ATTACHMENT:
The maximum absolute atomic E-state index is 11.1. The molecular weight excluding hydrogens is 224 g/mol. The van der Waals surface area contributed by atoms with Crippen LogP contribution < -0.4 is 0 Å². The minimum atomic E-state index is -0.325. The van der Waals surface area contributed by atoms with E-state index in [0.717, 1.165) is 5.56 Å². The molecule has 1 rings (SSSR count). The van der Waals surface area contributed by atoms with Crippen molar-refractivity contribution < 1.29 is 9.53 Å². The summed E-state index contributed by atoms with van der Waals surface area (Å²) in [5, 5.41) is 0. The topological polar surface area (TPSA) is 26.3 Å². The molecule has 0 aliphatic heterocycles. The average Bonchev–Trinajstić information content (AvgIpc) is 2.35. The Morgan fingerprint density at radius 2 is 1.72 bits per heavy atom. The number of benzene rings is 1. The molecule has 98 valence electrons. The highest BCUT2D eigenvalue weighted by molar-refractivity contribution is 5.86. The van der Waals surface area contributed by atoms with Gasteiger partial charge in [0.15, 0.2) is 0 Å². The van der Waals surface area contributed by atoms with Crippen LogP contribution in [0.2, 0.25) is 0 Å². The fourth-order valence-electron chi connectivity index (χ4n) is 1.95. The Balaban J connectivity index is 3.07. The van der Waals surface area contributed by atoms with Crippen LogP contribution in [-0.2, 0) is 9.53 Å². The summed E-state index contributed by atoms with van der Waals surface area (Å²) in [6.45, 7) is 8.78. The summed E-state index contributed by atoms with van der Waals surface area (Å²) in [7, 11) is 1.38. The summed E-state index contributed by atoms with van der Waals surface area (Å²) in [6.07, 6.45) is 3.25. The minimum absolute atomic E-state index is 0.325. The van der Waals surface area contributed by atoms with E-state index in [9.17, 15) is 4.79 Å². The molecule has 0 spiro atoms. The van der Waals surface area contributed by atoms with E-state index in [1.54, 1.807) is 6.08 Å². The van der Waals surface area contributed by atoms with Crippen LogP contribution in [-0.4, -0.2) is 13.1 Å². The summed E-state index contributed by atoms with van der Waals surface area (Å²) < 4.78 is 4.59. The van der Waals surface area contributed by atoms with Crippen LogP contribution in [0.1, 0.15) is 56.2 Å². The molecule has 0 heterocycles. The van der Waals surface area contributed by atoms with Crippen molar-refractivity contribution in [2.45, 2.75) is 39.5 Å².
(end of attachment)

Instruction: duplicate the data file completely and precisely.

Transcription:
The maximum absolute atomic E-state index is 11.1. The molecular weight excluding hydrogens is 224 g/mol. The van der Waals surface area contributed by atoms with Crippen LogP contribution < -0.4 is 0 Å². The minimum atomic E-state index is -0.325. The van der Waals surface area contributed by atoms with E-state index in [0.717, 1.165) is 5.56 Å². The molecule has 1 rings (SSSR count). The van der Waals surface area contributed by atoms with Crippen molar-refractivity contribution < 1.29 is 9.53 Å². The summed E-state index contributed by atoms with van der Waals surface area (Å²) in [5, 5.41) is 0. The topological polar surface area (TPSA) is 26.3 Å². The molecule has 0 aliphatic heterocycles. The average Bonchev–Trinajstić information content (AvgIpc) is 2.35. The Morgan fingerprint density at radius 2 is 1.72 bits per heavy atom. The number of benzene rings is 1. The molecule has 98 valence electrons. The highest BCUT2D eigenvalue weighted by molar-refractivity contribution is 5.86. The van der Waals surface area contributed by atoms with Gasteiger partial charge in [0.15, 0.2) is 0 Å². The van der Waals surface area contributed by atoms with Crippen LogP contribution in [0.2, 0.25) is 0 Å². The fourth-order valence-electron chi connectivity index (χ4n) is 1.95. The Balaban J connectivity index is 3.07. The van der Waals surface area contributed by atoms with Crippen LogP contribution in [-0.2, 0) is 9.53 Å². The summed E-state index contributed by atoms with van der Waals surface area (Å²) in [6.45, 7) is 8.78. The summed E-state index contributed by atoms with van der Waals surface area (Å²) in [7, 11) is 1.38. The summed E-state index contributed by atoms with van der Waals surface area (Å²) in [6.07, 6.45) is 3.25. The minimum absolute atomic E-state index is 0.325. The van der Waals surface area contributed by atoms with E-state index in [9.17, 15) is 4.79 Å². The molecule has 0 spiro atoms. The van der Waals surface area contributed by atoms with E-state index in [1.54, 1.807) is 6.08 Å². The van der Waals surface area contributed by atoms with Crippen LogP contribution in [-0.4, -0.2) is 13.1 Å². The summed E-state index contributed by atoms with van der Waals surface area (Å²) < 4.78 is 4.59. The van der Waals surface area contributed by atoms with Crippen LogP contribution in [0.1, 0.15) is 56.2 Å². The molecule has 0 heterocycles. The van der Waals surface area contributed by atoms with Crippen molar-refractivity contribution in [2.45, 2.75) is 39.5 Å².